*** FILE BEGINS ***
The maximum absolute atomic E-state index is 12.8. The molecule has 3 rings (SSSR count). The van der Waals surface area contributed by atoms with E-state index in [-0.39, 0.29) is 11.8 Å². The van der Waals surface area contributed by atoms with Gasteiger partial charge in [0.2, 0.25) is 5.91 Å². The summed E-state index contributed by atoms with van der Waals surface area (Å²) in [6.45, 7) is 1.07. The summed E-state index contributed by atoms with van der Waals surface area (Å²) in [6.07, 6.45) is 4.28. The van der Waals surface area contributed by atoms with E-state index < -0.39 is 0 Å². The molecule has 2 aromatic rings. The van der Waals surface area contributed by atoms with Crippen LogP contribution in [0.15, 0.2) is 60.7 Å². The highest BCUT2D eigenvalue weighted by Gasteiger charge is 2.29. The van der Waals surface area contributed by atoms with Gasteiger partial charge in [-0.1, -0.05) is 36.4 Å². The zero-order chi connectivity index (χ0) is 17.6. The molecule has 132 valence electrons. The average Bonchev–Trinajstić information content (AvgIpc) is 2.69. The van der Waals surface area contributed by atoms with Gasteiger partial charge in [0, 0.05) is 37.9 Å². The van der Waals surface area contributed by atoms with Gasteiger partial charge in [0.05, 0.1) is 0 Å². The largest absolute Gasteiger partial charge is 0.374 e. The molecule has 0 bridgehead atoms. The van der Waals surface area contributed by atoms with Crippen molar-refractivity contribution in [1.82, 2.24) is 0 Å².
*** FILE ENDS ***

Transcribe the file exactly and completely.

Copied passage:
The maximum absolute atomic E-state index is 12.8. The molecule has 3 rings (SSSR count). The van der Waals surface area contributed by atoms with E-state index in [-0.39, 0.29) is 11.8 Å². The van der Waals surface area contributed by atoms with Gasteiger partial charge in [0.2, 0.25) is 5.91 Å². The summed E-state index contributed by atoms with van der Waals surface area (Å²) in [6.45, 7) is 1.07. The summed E-state index contributed by atoms with van der Waals surface area (Å²) in [6.07, 6.45) is 4.28. The van der Waals surface area contributed by atoms with E-state index < -0.39 is 0 Å². The molecule has 2 aromatic rings. The van der Waals surface area contributed by atoms with Crippen LogP contribution in [0.15, 0.2) is 60.7 Å². The highest BCUT2D eigenvalue weighted by Gasteiger charge is 2.29. The van der Waals surface area contributed by atoms with Gasteiger partial charge in [-0.1, -0.05) is 36.4 Å². The zero-order chi connectivity index (χ0) is 17.6. The molecule has 132 valence electrons. The average Bonchev–Trinajstić information content (AvgIpc) is 2.69. The van der Waals surface area contributed by atoms with Gasteiger partial charge in [0, 0.05) is 37.9 Å². The van der Waals surface area contributed by atoms with Gasteiger partial charge in [0.05, 0.1) is 0 Å². The largest absolute Gasteiger partial charge is 0.374 e. The molecule has 0 bridgehead atoms. The van der Waals surface area contributed by atoms with Crippen molar-refractivity contribution in [1.82, 2.24) is 0 Å².